A new frontier in the boundary between professional and private life – solicitors’ undertakings
2020 will mark the 25th anniversary of the enactment of the Disability Discrimination Act 1995, which made it unlawful to discriminate against disabled persons in connection with, amongst other things, employment. How far have we come since then in ensuring access to the (in my case, legal) workplace, and what more needs to be done to ensure that our offices are not diversish, but truly diverse.
Very much inspired by a recent presentation that I attended about a project called ‘Able to Excel’, from the authors Lord Shinkwin and George Relph, I went back to my own firm to find out what we were doing about making sure that disability discrimination was on our agenda.
I was really shocked and saddened to learn that in 2019, many people living with disability remain at a substantial disadvantage in entering the workplace, not just from a selection (or self-de selection) stand-point, but as a result of unsuitable housing and inaccessible transport etc. When I thought about it (and the statistics reveal) that there are strikingly few people in the legal workplace that identify as disabled. It is clear from all the output from the Diversity and Inclusion (D&I) agenda over the last few years that there has been a distinct lack of attention paid to ensuring that disability inclusion is a priority for businesses. If further proof were needed that something needs to be done, the House of Lords Report on the Equality Act 2010 (which replaced the DDA) concluded that “…combining disability with the other protected characteristics in [the Equality Act 2010] did not in practice benefit disabled people”.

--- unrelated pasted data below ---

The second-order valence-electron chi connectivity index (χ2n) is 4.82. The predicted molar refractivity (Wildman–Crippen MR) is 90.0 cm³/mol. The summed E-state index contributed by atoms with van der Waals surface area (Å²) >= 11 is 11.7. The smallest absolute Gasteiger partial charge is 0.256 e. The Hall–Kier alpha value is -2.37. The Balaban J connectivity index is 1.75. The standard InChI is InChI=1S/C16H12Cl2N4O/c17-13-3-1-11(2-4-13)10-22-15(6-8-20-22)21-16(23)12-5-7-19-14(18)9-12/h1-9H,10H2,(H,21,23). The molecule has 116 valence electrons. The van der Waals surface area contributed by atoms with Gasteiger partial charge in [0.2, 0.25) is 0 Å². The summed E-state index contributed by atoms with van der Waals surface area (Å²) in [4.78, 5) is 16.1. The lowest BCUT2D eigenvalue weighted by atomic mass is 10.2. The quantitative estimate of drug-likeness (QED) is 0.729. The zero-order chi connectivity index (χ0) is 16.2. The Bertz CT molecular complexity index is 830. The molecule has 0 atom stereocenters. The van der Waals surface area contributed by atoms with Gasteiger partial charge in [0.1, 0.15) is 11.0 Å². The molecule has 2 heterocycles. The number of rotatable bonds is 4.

Step in Lord Shinkwin and his colleagues. Able to Excel is a project that seeks to ensure Government and business create the right conditions for talented, young, disabled graduates to realise their potential, excel, and reach the top of their professions on merit, to the mutual benefit of themselves and their employers. As a starting point, businesses are encouraged to sign up to the Valuable 500 campaign, which has the strap line, “If disability is not on your board agenda, neither is diversity”. The core message is clear – in order to create a truly diverse workforce disability needs to be discussed at board level.
I am pleased to report that we have an active diversity and inclusion group as part of which, there is a (dis)ability sub-committee. The aims of that group are simple and include raising awareness of what a disability is (given that 95% of disabilities you cannot see) and educating people on how we can improve our understanding and interaction with our disabled colleagues, clients, friends and so on. Crucially for me, the group has set itself the aim of identifying areas where the firm falls short in our commitment to create a workspace that is inclusive of people with disability (particularly as we prepare to move in a year or so) as well as encouraging people with disabilities not to self-select away from applying for jobs with us.
Amongst the recommendations from Lord Shinkwin to ensure that there is a sustained focus on equality of opportunity and disability in business, are that the Senior Leadership Team should provide a safe, supportive environment for disclosure, innovative, practical solutions to workplace and non-workplace challenges and board-level mentors and disability champions. Some food for thought for our next meeting; I was not previously a member of our Diversity and Inclusion Group at our firm. I am now.
 ‘Able to excel: the case for enabling talented, young, disabled graduates to realise their potential and reach the top.’
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